Through generous associative leaps, Muradyan turns a narrative of assimilation into a debut collection that is as playful as it is wrenching. She writes, “I am not unlike/ the sad clown at the circus/ driving a miniature car,/ stopping dramatically in/ the center stage,/ opening the passenger door/ and waiting for something,/ anything.” The primary speaker here, like Muradyan herself, emigrated from Ukraine as a small child and observes America with an attentive yet wary eye, marveling at action movies, Walmart, and professional wrestling. Embarking on a new life elsewhere, Muradyan’s speaker stands in the airport, “Wailing/ the only words in English/ that I knew: Oh, God!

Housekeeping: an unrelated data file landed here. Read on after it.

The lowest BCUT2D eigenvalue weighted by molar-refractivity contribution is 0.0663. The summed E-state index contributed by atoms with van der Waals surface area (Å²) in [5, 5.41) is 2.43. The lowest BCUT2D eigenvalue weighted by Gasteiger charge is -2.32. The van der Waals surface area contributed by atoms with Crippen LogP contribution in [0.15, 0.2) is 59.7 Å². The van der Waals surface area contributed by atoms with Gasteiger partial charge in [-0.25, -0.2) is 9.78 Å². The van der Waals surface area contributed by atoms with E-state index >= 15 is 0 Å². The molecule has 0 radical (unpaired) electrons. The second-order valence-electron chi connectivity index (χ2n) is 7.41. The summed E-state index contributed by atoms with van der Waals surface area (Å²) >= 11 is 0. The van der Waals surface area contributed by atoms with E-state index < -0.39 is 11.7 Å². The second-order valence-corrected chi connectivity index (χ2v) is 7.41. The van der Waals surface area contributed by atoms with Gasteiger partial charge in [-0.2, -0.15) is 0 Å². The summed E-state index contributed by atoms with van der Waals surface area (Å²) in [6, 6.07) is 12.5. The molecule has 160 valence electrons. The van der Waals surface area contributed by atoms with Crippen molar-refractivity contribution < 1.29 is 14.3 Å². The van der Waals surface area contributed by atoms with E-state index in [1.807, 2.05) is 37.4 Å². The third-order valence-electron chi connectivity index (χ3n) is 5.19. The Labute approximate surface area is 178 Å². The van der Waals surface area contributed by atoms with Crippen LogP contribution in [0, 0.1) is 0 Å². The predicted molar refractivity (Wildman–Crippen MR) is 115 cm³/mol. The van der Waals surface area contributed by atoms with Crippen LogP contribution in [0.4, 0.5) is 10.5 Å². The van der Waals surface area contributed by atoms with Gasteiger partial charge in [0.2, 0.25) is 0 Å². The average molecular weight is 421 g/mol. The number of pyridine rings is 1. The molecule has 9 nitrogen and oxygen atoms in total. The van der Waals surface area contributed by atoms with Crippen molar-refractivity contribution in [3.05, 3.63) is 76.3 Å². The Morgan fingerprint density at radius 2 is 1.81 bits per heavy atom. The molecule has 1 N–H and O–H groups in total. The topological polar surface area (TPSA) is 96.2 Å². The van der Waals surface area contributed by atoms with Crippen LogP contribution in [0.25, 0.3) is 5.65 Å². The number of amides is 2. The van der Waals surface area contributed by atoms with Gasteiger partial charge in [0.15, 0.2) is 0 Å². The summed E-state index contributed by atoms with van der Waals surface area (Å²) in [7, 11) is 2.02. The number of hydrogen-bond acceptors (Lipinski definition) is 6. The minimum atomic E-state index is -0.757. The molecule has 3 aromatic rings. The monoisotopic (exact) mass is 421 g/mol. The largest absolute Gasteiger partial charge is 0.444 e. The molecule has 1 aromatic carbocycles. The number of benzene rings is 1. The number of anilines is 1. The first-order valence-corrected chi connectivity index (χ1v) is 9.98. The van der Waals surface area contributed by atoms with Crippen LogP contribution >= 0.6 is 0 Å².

/ Oh, Pepsi! Oh, Cheerios! Oh, America!
” Many of the poems rely on dark humor for their magic, but just as they begin to venture into cuteness, they curl back into a protective position. Rasputin also figures here: erotic and irresponsible, protector and predator, his “old/ and tangled beard/ woven by spiders.” Though Muradyan’s poems are not formally daring, they feature imaginative enjambments and a whip-smart emotional logic. Occasionally, even the sobs and whispers of family members bubble up onto the page. Muradyan reveals herself to be a savvy and thoroughly modern poet, observing her subjects with a dispassionate, often droll eye. (Sept.)